With 24 offices worldwide, Insider helps businesses to increase their customer engagement and drive sales through personalised customer experiences across a range of different digital channels.
Insider’s Growth Management Platform (GMP) is used by digital marketers around the world to accelerate growth in areas ranging from customer acquisition and revenue. The GMP provides real-time prediction of customer behaviour, helping marketers to personalise communications in order to acquire and retain customers.
Working around the clock, the GMP collects anonymous user data while offline and through fixed and mobile web and apps. The platform can then rapidly categorise data and predict behaviours, before personalising interactions with a user based on these categorisations. To keep this process reliable, the company’s team need to focus on developing code, rather than platform management.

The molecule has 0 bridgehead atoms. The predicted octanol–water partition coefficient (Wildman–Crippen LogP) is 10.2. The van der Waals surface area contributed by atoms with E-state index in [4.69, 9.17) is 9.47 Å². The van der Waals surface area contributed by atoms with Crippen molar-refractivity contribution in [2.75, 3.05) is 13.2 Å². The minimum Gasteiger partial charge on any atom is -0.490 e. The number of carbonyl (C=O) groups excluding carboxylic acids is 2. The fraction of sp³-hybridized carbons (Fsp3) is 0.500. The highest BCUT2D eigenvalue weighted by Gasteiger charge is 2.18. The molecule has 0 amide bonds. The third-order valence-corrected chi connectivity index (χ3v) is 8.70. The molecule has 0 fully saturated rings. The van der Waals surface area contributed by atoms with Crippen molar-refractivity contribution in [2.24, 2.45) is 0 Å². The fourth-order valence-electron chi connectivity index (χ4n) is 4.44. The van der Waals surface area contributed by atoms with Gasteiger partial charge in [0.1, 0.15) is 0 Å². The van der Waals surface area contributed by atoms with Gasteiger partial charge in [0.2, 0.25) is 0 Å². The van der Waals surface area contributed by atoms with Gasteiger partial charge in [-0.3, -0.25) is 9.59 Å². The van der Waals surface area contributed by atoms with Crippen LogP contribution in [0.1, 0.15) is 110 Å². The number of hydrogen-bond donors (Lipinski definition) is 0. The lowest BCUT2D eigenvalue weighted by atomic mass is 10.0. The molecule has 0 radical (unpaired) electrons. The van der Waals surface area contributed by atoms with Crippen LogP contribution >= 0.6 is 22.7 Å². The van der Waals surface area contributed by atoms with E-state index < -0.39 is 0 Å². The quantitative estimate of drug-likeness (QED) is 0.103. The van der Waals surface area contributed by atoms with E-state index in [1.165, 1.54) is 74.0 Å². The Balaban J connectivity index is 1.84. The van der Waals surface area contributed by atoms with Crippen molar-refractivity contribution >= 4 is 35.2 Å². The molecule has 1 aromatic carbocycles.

In order to gain high quality platform management, Insider turned to Amazon Web Services (AWS), while utilising Amazon Elastic Kubernetes Service (Amazon EKS) to keep management expenses under control. Without these solutions, Insider would need a team of at least 50 staff.
Driven by this desire for improvement, Insider began using AWS Lambda. Lambda runs code without the need to provision servers and enables Insider to distribute messages rapidly and cost-effectively. Insider’s Founder and Head of Mobile Business Unit Kadir Evren Baykan said: “AWS Lambda functions have helped deliver hundreds of millions of push notifications 30 percent faster, increasing the probability of customer engagement.”
Working with AWS, Insider has continued its growth, with digital marketers at over 1,000 organisations now using its GMP. In order to continue enhancing its service, the firm is using Amazon Aurora to update customer dashboards in the space of milliseconds.
Meanwhile, using Amazon DynamoDB as a fast, flexible NoSQL database, Insider’s GMP can now categorise visitors within 25 milliseconds. On its previous NoSQL database solution, this process took 500 milliseconds, with categorisation speeds now increased by 95 per cent.